It’s difficult to know what to expect when entering into the Lion’s Den that is the Sunday Supplement studio with Vaughan Roderick. Especially when the subject under debate is Brexit. I realised The inevitability of being asked which way I’d vote if the EU Referendum was held again. But there are so many other strands blowing in the winds of uncertainty.
The two strands that Nia Griffiths, Labour Shadow Defence Minister and I talked with Vaughan about this morning were the transition/implementation period after March 2019 and our approach during it to the leaving of the Single Market and the Customs Union. We will be formally leaving all of them in March 19. There are some who refer to this as “The hardest of Brexits”, which I do think is utter nonsense. My hope is that the UK will agree that our relationship with the EU during the transition/implementation period will match as closely as possible current arrangements - where this benefits both sides. Must admit I’m not personally that bothered about the two year limit, as long as it’s not just a tactical delaying tactic.
Vaughan quite rightly brought up impact on Welsh sheep farming. We knew before Referendum day that the tariff on lamb could theoretically be a massive 40% if we have no agreed deal and have to fall back on WTO rules. That is a ‘worst case scenario’ and of course it inevitably means some uncertainty. It would also require some highly stupid and perverse decision (or non decision) making. I’m a lot more optimistic. But I do accept the possibility of perverse stupidity, so am keen to promote diversification. A good long term strategy whatever happens. It’s already happening.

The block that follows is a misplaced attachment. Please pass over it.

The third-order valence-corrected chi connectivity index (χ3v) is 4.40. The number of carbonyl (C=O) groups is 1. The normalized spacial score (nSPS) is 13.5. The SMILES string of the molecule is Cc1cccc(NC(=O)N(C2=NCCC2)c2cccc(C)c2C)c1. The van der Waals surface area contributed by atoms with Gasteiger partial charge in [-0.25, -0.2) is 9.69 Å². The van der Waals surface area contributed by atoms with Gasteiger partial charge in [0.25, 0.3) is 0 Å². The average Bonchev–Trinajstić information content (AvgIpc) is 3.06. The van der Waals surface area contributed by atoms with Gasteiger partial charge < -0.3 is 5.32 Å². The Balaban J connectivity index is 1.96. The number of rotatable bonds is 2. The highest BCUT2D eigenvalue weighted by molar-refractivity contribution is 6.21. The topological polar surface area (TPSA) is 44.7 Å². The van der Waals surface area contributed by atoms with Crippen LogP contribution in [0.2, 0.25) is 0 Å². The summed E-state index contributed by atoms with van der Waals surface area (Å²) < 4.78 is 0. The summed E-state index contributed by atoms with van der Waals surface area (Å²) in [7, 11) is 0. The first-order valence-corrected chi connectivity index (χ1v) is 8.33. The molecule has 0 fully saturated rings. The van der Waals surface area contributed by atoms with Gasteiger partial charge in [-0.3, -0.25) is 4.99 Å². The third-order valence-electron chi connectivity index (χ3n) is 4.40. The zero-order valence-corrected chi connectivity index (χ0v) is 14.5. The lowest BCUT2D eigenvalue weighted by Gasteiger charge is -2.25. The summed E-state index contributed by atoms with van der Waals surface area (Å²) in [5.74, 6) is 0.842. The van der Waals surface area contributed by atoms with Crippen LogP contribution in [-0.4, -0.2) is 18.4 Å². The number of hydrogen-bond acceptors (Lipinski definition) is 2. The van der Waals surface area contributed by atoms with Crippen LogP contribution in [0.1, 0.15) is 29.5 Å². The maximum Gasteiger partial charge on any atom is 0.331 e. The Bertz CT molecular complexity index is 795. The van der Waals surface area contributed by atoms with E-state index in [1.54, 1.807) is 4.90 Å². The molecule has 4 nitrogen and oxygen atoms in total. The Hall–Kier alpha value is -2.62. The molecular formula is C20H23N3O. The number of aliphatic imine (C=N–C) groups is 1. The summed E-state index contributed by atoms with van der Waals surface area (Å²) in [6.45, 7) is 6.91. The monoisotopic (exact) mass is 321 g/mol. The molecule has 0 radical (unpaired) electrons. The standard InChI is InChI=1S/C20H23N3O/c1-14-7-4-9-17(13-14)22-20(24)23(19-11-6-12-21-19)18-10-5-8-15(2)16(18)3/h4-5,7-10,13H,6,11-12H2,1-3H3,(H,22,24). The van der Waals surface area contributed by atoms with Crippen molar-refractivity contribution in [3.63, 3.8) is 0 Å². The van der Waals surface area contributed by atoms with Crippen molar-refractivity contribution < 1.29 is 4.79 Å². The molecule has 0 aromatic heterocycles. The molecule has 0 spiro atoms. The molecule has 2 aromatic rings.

Which brings us to what is a sensible approach to the ‘No Deal’ question. And here I do think the opposition position is bizarre. I watched Labour’s main spokesman on this issue, Kier Starmer on the Sunday Politics today. Sounded like a man who has never done any sort of deal in his life. Only a fool enters a negotiation, informing everyone that whatever deal is reached, it will be/must be accepted. Like me in a former life, walking into the John Deere sale room, waving my chequebook around and informing the salesman I’m buying no matter what the price. It’s an attitude quarenteed to deliver a very bad deal. We all want a good deal for the UK and a good deal for the EU. Thank goodness Mr Starmer isn’t sitting at the negotiating table.
Anyway, that was about it. I was expecting this morning to be about how we manage powers reserved to the EU in devolved subject areas, and the wide use of Henry VIII powers. Now that would have been much more difficult for me to cope with!!